Federated Farmers Sharemilkers' and the Sharemilker Employers' sections have launched a DairyNZ funded report investigating pathways from dairy farm employee through to full farm ownership.
The document, "Ensuring a viable progression path in the dairy industry", looks at the industry's many different career paths.
Traditionally ownership was via sharemilking, with sharemilkers working the owner's land and looking after farmers' cows for a share in the profits.
These Variable (or Lower) Order Sharemilkers learn the business, save money, rear calves for themselves and gradually build up their own herd to progress to Herd Owning or 50:50 sharemilkers. These tend their own cows on another farmer's land who shares in the profits. After building up capital, they can buy their own farms and farm in their own right.
This system has seen some changes lately with more contract milkers being employed, mainly due to the volatile milk price which also feeds into land and cow prices. In this arrangement farm owners pay contractors based on the kilograms of milk solids sold to processors.
There has also been an increase in equity partnerships, where parties join forces to buy land and cows, sharing the profits and risks.
There is no substitute for both parties getting good independent advice and doing due diligence on the other party's business, attitude and ability, before signing on the dotted line. Younger and progressing farmers are advised to make use of mentors and rural professionals in finding the right fit for their business. Investing in these skills will benefit those at the beginning of their careers.
While the report found little change to the number of Variable Order Sharemilkers, it did find fewer sharemilkers progressed to becoming Herd Owning sharemilkers, especially in the South Island where there appears to be a bottle neck. Reasons could be higher debt levels on farm, more corporate farm ownership and it being more profitable during volatile times for farm owners to engage a Variable Order Sharemilker or a contract milker.
For those farmers needing to make a decision on 'where to next', the report provides two decision support trees. The first asks farmers starting their career to decide how much money they have access to and what risk they want to carry. This leads to the operating structure they can aim for, be it equity partnership, sharemilking, contract milking, managing, leasing or full farm ownership.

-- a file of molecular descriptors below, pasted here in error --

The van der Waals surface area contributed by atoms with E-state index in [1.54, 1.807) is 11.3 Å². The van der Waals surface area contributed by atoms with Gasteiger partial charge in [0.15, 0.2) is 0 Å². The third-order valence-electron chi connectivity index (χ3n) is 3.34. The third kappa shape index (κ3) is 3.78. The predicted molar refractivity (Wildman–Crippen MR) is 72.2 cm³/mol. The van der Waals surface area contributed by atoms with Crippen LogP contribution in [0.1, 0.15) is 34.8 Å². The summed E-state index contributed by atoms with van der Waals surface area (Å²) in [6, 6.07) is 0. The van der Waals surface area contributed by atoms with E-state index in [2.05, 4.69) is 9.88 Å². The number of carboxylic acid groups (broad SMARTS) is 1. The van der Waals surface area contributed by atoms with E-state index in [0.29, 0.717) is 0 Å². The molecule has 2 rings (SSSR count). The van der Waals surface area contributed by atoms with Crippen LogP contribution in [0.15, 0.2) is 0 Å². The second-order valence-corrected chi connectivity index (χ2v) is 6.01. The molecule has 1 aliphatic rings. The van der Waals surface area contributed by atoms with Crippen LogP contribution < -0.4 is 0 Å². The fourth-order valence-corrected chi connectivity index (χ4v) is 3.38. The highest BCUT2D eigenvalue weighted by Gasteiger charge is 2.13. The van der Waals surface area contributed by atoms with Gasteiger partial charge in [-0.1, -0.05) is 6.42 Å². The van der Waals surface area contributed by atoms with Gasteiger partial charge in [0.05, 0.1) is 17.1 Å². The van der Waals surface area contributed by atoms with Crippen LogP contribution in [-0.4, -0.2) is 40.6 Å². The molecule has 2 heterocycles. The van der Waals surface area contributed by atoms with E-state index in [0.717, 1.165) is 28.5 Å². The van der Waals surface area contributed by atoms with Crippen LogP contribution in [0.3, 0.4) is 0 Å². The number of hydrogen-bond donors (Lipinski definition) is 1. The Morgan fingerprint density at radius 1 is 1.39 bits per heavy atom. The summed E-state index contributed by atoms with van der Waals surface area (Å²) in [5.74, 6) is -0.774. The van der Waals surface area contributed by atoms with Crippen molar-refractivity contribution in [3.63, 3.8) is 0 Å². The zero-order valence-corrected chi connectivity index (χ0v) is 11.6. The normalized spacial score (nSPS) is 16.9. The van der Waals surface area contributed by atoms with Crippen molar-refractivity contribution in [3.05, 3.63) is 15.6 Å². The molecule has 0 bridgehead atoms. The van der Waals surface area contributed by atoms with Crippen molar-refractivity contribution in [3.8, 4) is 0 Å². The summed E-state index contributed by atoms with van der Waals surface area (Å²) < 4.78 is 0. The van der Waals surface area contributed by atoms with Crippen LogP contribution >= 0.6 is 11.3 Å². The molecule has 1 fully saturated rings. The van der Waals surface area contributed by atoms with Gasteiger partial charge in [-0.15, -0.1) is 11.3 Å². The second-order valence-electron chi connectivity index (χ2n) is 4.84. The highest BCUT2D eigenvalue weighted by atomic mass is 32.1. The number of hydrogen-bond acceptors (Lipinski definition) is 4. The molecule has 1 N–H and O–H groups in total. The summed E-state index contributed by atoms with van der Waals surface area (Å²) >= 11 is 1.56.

The second decision support tree is for farm owners deciding on their own business structure based on how much day-to-day involvement they want in running their farm, how much of their own capital they want to use and the amount of risk they want to share.
The report shows the contracts developed by Federated Farmers are good. The Variable Order Sharemilking Agreement is bound by legislation, so must not be altered to be less favourable for the sharemilkers than specified in the Sharemilking Agreements Act 1937 and its 2011 Order.
The Herd Owning Sharemilking Agreement is, however, well able to be adjusted to suit both parties after negotiation. This is where they can work together to get the incentives for both sides right. Large corporate enterprises may not want a Herd Owning sharemilker bringing cows on to the property, due to variables such as production and breeding worth. Other arrangements such as leasing out the cows for the duration of the contract, however, can be made. Likewise, looking how expenses could be shared may make a Herd Owning sharemilking position more attractive to farm owners.
Federated Farmers' Contract for Contract Milking prompts both parties to ask questions such as, the amount of pasture cover required and the use of supplements. Both parties should be satisfied Inland Revenue Department rules around 'independent contractors' are adhered to.
"Ensuring a viable progression path in the dairy industry" is available from Federated Farmers and AgFirst.